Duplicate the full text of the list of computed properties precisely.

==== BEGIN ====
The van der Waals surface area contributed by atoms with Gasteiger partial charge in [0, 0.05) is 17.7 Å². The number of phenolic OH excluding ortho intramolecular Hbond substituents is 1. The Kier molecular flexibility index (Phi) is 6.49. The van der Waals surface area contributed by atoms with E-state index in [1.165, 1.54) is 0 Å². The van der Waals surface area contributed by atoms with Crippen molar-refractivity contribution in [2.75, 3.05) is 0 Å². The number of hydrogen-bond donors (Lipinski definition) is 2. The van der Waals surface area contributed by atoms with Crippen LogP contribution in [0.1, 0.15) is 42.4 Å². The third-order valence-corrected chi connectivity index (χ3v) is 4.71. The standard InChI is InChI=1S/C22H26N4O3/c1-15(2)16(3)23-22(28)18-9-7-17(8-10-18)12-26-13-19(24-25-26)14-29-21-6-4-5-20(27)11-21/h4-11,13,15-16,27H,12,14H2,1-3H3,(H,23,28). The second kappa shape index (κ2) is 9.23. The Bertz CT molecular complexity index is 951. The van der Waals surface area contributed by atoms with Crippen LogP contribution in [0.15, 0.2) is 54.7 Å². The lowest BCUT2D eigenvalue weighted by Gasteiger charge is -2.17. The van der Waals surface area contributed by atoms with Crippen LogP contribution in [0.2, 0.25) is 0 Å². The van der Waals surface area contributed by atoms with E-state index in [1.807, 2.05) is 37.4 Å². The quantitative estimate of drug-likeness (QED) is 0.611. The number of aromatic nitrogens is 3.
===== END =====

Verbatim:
The van der Waals surface area contributed by atoms with Gasteiger partial charge in [0, 0.05) is 17.7 Å². The number of phenolic OH excluding ortho intramolecular Hbond substituents is 1. The Kier molecular flexibility index (Phi) is 6.49. The van der Waals surface area contributed by atoms with E-state index in [1.165, 1.54) is 0 Å². The van der Waals surface area contributed by atoms with Crippen molar-refractivity contribution in [2.75, 3.05) is 0 Å². The number of hydrogen-bond donors (Lipinski definition) is 2. The van der Waals surface area contributed by atoms with Crippen LogP contribution in [0.1, 0.15) is 42.4 Å². The third-order valence-corrected chi connectivity index (χ3v) is 4.71. The standard InChI is InChI=1S/C22H26N4O3/c1-15(2)16(3)23-22(28)18-9-7-17(8-10-18)12-26-13-19(24-25-26)14-29-21-6-4-5-20(27)11-21/h4-11,13,15-16,27H,12,14H2,1-3H3,(H,23,28). The second kappa shape index (κ2) is 9.23. The Bertz CT molecular complexity index is 951. The van der Waals surface area contributed by atoms with Crippen LogP contribution in [0.15, 0.2) is 54.7 Å². The lowest BCUT2D eigenvalue weighted by Gasteiger charge is -2.17. The van der Waals surface area contributed by atoms with Crippen LogP contribution in [0.2, 0.25) is 0 Å². The van der Waals surface area contributed by atoms with E-state index in [1.807, 2.05) is 37.4 Å². The quantitative estimate of drug-likeness (QED) is 0.611. The number of aromatic nitrogens is 3.